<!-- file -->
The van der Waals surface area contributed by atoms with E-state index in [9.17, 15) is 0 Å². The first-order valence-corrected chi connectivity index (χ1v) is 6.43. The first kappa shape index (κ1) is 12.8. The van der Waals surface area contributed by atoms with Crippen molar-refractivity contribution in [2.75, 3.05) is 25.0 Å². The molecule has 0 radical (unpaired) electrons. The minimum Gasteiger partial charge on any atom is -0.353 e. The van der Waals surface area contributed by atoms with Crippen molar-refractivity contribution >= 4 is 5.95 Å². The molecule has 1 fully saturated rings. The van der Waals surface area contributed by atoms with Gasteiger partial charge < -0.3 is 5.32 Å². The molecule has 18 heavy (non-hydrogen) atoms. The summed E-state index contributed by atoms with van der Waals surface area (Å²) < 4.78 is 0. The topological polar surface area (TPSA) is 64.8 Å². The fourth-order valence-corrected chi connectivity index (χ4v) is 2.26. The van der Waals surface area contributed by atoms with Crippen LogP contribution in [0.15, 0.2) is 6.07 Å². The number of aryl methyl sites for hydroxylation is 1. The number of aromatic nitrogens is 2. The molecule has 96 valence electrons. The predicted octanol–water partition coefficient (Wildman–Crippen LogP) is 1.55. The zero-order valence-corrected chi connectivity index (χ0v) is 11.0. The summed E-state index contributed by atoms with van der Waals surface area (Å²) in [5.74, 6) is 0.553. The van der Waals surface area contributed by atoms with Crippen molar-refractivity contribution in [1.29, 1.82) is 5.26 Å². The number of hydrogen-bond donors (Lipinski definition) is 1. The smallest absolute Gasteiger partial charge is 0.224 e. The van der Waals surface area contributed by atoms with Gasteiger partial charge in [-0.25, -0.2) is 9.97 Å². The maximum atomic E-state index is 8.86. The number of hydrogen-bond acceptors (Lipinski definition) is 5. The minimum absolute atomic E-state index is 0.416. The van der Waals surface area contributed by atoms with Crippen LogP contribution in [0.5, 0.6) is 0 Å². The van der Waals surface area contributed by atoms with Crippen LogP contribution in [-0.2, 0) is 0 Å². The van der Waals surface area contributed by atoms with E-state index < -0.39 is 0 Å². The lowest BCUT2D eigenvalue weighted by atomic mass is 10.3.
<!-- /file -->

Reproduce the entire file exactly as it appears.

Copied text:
The van der Waals surface area contributed by atoms with E-state index in [9.17, 15) is 0 Å². The first-order valence-corrected chi connectivity index (χ1v) is 6.43. The first kappa shape index (κ1) is 12.8. The van der Waals surface area contributed by atoms with Crippen molar-refractivity contribution in [2.75, 3.05) is 25.0 Å². The molecule has 0 radical (unpaired) electrons. The minimum Gasteiger partial charge on any atom is -0.353 e. The van der Waals surface area contributed by atoms with Crippen molar-refractivity contribution >= 4 is 5.95 Å². The molecule has 1 fully saturated rings. The van der Waals surface area contributed by atoms with Gasteiger partial charge < -0.3 is 5.32 Å². The molecule has 18 heavy (non-hydrogen) atoms. The summed E-state index contributed by atoms with van der Waals surface area (Å²) < 4.78 is 0. The topological polar surface area (TPSA) is 64.8 Å². The fourth-order valence-corrected chi connectivity index (χ4v) is 2.26. The van der Waals surface area contributed by atoms with Crippen LogP contribution in [0.15, 0.2) is 6.07 Å². The number of aryl methyl sites for hydroxylation is 1. The number of aromatic nitrogens is 2. The molecule has 96 valence electrons. The predicted octanol–water partition coefficient (Wildman–Crippen LogP) is 1.55. The zero-order valence-corrected chi connectivity index (χ0v) is 11.0. The summed E-state index contributed by atoms with van der Waals surface area (Å²) in [5.74, 6) is 0.553. The van der Waals surface area contributed by atoms with Crippen molar-refractivity contribution in [1.29, 1.82) is 5.26 Å². The number of hydrogen-bond donors (Lipinski definition) is 1. The smallest absolute Gasteiger partial charge is 0.224 e. The van der Waals surface area contributed by atoms with Gasteiger partial charge in [-0.25, -0.2) is 9.97 Å². The maximum atomic E-state index is 8.86. The number of hydrogen-bond acceptors (Lipinski definition) is 5. The minimum absolute atomic E-state index is 0.416. The van der Waals surface area contributed by atoms with Crippen LogP contribution in [0.5, 0.6) is 0 Å². The van der Waals surface area contributed by atoms with Crippen LogP contribution in [-0.2, 0) is 0 Å². The van der Waals surface area contributed by atoms with E-state index < -0.39 is 0 Å². The lowest BCUT2D eigenvalue weighted by atomic mass is 10.3.